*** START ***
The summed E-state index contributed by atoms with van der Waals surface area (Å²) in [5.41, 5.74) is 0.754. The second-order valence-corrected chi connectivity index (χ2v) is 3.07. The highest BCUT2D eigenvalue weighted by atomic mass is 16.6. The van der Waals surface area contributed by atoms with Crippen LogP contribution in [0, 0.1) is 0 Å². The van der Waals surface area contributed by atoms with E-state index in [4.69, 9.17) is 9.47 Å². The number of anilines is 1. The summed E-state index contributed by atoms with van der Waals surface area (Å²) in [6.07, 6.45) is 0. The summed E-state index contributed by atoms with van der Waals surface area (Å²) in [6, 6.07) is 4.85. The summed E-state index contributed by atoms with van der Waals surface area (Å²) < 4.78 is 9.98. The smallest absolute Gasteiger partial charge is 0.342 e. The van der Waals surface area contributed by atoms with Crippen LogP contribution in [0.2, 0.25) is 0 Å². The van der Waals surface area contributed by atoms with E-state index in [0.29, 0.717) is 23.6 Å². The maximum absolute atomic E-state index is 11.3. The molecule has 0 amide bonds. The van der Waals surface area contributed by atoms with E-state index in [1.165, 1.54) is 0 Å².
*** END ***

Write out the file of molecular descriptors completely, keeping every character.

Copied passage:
The summed E-state index contributed by atoms with van der Waals surface area (Å²) in [5.41, 5.74) is 0.754. The second-order valence-corrected chi connectivity index (χ2v) is 3.07. The highest BCUT2D eigenvalue weighted by atomic mass is 16.6. The van der Waals surface area contributed by atoms with Crippen LogP contribution in [0, 0.1) is 0 Å². The van der Waals surface area contributed by atoms with E-state index in [4.69, 9.17) is 9.47 Å². The number of anilines is 1. The summed E-state index contributed by atoms with van der Waals surface area (Å²) in [6.07, 6.45) is 0. The summed E-state index contributed by atoms with van der Waals surface area (Å²) in [6, 6.07) is 4.85. The summed E-state index contributed by atoms with van der Waals surface area (Å²) < 4.78 is 9.98. The smallest absolute Gasteiger partial charge is 0.342 e. The van der Waals surface area contributed by atoms with Crippen LogP contribution in [0.2, 0.25) is 0 Å². The van der Waals surface area contributed by atoms with E-state index in [0.29, 0.717) is 23.6 Å². The maximum absolute atomic E-state index is 11.3. The molecule has 0 amide bonds. The van der Waals surface area contributed by atoms with E-state index in [1.165, 1.54) is 0 Å².